14 years after a fatal road accident involving Mzimba Secondary School students at Kasitu while on their way to Chikangawa to play a football match, the victims are hopeful they will be compensated by government for the injuries the accident caused.

The accident occurred on February 16, 2002 after a three-tonner lorry carrying the students from Mzimba Secondary School overturned at Kasitu before Chikangawa. 25 students died on the spot out of over 70 the vehicle was carrying.

Speaking in an interview with Malawi News Agency (Mana), a representative of the survivors, Hannock Ng’oma, said the accident had left so many students in a state of shock as they had sustained life-threatening injuries.

However, the victims have not been duly compensated up to now.

“On February 16, 2002, 78 students of Mzimba Secondary School were involved in a road accident at Kasitu on their way to play football at Chikangawa in Mzimba,” Ng’oma said.

Shortly after the accident, former Malawi President, Bakili Muluzi, gave each of the surviving students K10, 000 as way of sympathizing with them, but Ng’oma, who lost a daughter in the said accident, felt the students needed compensation.

He disclosed that there are on-going discussions between the Office of the Attorney General and the said students through their lawyer Victor Gondwe of Jonny Tennyson and Associates.

Last month, some victims of the accident went to Mzuzu High Court led by their lawyer, to get feedback on the progress of compensation from the Attorney General’s office.

“We are sad we can never see our daughters and sons again. In fact we can’t help but agonize on what they would have been today if that accident never took their lives,” Ng’oma pointed out.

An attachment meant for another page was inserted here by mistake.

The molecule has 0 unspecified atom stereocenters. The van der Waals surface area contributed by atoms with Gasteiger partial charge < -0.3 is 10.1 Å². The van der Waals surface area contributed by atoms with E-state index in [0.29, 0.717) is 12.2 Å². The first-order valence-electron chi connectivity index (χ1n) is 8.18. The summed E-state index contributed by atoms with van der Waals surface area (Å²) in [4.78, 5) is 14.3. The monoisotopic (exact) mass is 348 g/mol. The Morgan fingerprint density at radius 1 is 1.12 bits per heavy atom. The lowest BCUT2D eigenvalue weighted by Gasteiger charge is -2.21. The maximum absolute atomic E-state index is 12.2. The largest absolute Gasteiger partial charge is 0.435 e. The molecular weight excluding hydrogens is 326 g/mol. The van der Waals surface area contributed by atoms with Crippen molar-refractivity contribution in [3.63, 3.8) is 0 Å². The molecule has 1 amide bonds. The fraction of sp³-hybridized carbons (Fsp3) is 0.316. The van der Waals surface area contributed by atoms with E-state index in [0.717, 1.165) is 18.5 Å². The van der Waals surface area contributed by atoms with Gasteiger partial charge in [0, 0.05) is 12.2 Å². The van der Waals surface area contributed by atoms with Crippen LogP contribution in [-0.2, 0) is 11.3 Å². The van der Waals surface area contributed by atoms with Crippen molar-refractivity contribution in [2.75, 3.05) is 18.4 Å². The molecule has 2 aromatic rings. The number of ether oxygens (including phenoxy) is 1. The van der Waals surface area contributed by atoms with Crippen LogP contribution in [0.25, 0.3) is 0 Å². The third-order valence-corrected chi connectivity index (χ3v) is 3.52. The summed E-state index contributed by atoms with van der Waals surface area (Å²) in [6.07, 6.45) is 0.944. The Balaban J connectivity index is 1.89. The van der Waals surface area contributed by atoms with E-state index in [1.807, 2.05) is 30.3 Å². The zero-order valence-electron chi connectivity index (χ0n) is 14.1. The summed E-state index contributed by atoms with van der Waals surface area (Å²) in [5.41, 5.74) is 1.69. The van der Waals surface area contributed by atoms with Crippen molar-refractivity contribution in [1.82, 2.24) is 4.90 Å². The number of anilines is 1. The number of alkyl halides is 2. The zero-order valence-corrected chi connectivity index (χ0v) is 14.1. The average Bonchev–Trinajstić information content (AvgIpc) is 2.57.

Lawyer Victor Gondwe, who is facilitating the compensation process with the office of the Attorney General, confirmed he has been in contact with the Attorney General and that he, with the victims, were waiting for the final outcome.

However, he did not disclose the exact amount of money each victim would be compensated, saying doing so would be in contempt of court.

Nevertheless, Gondwe said as is always the case; the degree of injuries sustained as shown by assessment would determine the amount of money each victim would receive.

“It’s really true we have been in contact with the office of the Attorney General. I can’t go into all the details because doing so will be in contempt of court, but all I can say is that we’ve been assessing the degree of injuries each survivor sustained,” he said.

According to the lawyer, tracing students who survived has been challenging. He said since they were many, they could not be easily located considering that 14 years had now passed since the accident occurred.

The case was brought before the AG’s office in 2004.

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